If we take the lifts of the plants of these five floras, we will find the moft marked difference.
It follows, at the fame time, that various commixtures of thefe floras, after the continent was formed and variously cohering, mut have taken place. Hence is fouthern France, where the Helvetic and Pyrenean floras combine, so rich in plants. Hence, in Piedmont, the floras of the Pyrenees, of Helvetia and the Appenines, mix among each other, whither likewife the fea has carried many plants of Northern Africa. Hence, Great Britain has partly the Northern, partly the Helvetic flora; and, in the fouthern extremity of that kingdom, in Cornwall, fome plants of the Pyrenean flora, on account of the neighbourhood of Spain, appear among the reft. Sweden, Denmark and Ruffia, have not retained the Northern flora unmixed; they have got many plants of the Helvetic flora. The fame is the cafe with Germany, especially in our Brandenburgh, which has, befides the Helvetic flora, got part of the Northern. '
When facts occur, which militate against his opinions, like other propofers of theories, he is willing to doubt (p. 398.) the ac
curacy of the obfervations on which they are founded.
Swartz difcovered no European alpine plants in the mountains of Jamaica, but a good number of our moffes; for inftance, Funaria hygrometrica; Bryum ferpillifolium, cæfpititium; Sphagnum paluftre; Dicranum glaucum, and many more. We know, that the feeds of moffes are fo minute, that a fingle feed efcapes our view, and can only be obferved with a confiderably maguifying microfcope. Should they not, as it is certain that they are fufpended in the atmosphere, have been driven there by ftorms, and, as the climate was fuitable, have germinated? At least this feems to be the only way of explaining this fingular phenomenon. But when Meffrs Forters met, in the Tierra del Fuego, with Pinguicula alpina, Gallium aparine, Statice armeria, and Ranunculus lapponicus; it would certainly be very difficult to say, how thofe plants came to fuch a remote quarter of the globe. Perhaps the great likeness between the European and Southern plants mifled these great philofophers, though there might be diftinguishing marks, which, however, the two gentlemen, firmly believing them to be our European fpecies, did not attend to.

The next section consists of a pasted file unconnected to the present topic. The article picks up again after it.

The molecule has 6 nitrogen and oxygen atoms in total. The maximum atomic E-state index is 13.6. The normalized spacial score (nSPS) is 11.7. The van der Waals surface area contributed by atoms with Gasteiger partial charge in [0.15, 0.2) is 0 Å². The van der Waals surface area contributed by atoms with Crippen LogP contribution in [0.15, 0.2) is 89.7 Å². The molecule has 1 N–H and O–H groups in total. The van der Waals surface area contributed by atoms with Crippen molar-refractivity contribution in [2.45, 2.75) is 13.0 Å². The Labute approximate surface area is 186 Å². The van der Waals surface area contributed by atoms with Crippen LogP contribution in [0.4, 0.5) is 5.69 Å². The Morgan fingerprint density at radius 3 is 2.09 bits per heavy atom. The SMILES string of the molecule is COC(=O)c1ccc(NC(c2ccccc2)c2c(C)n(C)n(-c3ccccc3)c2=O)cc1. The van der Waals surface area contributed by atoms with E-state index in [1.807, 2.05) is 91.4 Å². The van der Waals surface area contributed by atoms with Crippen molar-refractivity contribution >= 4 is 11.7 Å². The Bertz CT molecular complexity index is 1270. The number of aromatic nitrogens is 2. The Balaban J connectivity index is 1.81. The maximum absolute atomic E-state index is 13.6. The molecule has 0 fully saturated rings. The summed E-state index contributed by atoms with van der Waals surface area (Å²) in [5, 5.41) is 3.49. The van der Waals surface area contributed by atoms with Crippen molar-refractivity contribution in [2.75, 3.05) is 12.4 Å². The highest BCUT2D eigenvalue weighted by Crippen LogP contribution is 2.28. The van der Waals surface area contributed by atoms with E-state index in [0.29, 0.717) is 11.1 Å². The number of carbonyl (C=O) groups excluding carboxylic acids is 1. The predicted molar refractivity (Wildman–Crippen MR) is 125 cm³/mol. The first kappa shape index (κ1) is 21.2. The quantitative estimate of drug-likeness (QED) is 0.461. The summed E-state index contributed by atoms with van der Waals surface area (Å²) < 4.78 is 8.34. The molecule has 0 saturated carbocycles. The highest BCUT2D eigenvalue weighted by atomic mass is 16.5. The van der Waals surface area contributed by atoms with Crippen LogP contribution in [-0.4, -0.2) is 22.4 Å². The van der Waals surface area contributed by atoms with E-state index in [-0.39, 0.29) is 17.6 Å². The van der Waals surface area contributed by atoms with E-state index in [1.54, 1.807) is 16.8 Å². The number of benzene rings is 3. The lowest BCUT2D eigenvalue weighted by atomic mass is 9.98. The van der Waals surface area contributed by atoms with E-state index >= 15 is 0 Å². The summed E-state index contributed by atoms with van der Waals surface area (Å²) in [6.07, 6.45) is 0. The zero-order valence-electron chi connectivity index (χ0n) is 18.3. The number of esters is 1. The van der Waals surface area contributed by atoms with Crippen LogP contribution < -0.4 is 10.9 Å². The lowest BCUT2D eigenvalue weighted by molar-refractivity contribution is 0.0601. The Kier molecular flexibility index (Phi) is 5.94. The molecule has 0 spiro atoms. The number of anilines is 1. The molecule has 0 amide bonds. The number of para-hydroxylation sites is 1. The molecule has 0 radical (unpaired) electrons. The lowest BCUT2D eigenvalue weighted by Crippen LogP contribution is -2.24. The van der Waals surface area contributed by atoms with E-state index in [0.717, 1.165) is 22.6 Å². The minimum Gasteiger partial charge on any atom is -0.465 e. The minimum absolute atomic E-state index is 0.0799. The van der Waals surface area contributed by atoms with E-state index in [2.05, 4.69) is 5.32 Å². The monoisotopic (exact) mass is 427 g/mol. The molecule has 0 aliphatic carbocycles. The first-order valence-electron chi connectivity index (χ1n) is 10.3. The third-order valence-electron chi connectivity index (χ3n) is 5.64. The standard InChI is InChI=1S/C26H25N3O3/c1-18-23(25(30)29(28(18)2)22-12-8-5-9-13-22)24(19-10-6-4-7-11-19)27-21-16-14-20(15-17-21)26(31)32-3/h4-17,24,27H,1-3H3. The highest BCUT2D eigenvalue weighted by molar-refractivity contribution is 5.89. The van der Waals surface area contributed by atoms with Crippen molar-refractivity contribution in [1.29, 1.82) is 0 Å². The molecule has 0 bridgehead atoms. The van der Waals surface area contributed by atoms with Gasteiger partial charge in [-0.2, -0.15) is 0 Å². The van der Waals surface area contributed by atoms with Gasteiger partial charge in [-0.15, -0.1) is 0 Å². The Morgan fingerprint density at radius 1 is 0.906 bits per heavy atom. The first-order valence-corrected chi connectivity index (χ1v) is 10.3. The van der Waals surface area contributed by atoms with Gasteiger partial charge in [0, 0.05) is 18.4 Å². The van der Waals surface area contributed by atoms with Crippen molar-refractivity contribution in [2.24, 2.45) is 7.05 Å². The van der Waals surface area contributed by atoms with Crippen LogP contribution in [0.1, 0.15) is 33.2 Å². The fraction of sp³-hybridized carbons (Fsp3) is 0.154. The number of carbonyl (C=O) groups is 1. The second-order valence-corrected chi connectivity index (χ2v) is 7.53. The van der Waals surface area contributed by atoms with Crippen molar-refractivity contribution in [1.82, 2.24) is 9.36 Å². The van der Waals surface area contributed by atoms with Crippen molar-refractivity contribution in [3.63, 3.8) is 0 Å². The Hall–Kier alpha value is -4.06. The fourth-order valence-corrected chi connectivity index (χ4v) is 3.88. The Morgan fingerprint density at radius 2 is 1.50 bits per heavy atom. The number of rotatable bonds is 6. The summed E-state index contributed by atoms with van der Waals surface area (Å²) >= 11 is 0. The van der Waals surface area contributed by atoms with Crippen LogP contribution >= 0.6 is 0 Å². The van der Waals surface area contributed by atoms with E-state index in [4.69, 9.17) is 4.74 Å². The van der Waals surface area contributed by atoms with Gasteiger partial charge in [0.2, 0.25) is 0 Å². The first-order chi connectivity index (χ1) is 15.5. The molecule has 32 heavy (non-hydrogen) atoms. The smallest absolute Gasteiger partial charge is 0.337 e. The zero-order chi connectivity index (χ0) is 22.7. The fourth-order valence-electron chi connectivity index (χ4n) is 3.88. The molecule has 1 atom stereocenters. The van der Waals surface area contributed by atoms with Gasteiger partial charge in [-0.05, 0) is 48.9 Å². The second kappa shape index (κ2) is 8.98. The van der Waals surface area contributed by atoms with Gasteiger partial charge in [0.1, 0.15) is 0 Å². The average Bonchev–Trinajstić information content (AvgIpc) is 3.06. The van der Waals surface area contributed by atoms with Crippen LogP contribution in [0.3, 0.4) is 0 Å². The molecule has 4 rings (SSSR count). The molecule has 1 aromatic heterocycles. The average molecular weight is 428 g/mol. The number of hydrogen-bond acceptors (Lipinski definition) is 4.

His history of the science should rather be called a Biography of Botanists; for he seems more anxious to tell us, where and when they were born, what accidents befel them in life, and when they died, than to inform us what they have done to promote botanical knowledge. He certainly mentions all the principal discoveries in botany, very regularly arranged, but encumbered with much extraneous matter. We extract the following account of Clusius, (p. 421.) with whom he concludes his second epoch; an unfortunate mortal, who seems to have encountered as many hardships as ever befel the Knight of La Mancha.
Charles Ciutius, or Charles de l'Eclufe, was born at Artois, or Atrecht, in the Netherlands, 1526. His parents wifhed him to be. come a lawyer, and he went with this defign to Leowen. But he foon changed his mind, and, from his great love to botany, foon undertook the moft tedious and troublefome journies, through Spain, Portugal, France, Great Britain, the Netherlands, Germany and Hungary. In his 24th year, he already became dropfical; of which, however, he was cured, by the ufe of cichories, recommended to him by the famous phyfician Rondeletius. In his 39th year, in Spain, he broke his right arm slofe above the elbow, falling with his horfe; and, foon after, he had the fame accident with his right thigh. In his 55th year, in Vienna, he fprained his left foot; and, eight years afterwards, dislocated his hip. This laft diflocation was overlooked by his phyfician; and he had the misfortune to walk for the remainder of his life on crutches. The great pain and difficulty he had thus to fuffer when walking, prevented him from taking the neceffary exercife; in confequence of which, he was affected with a hernia, obftructions in his abdomen, and calculous complants. Thus miferable and unhealthy, tired of the court of the Emperor, where he had refided for fourteen years paft, and finding, befides, the fuperintendance over the gardens there too great a burden, he accept
ed, in the year 1593, an invitation as profeffor at Leyden, where he died April 6. 1609. Clufius was the greatest genius of his age, and profecuted the study of botany with an enthufiaftic zeal, and a perfeverance, which was not equalled by any preceding philofophers, nor by any of his followers. His works fhow us the great botanift; and they will always remain valuable and indifpenfably neceffary. The cuts an nexed to them are neat, the figures diftinct, and his defcriptions mafterly. It was a pity that a man of fo great merit fhould have fuffered fo much, and even become the first martyr for botany.'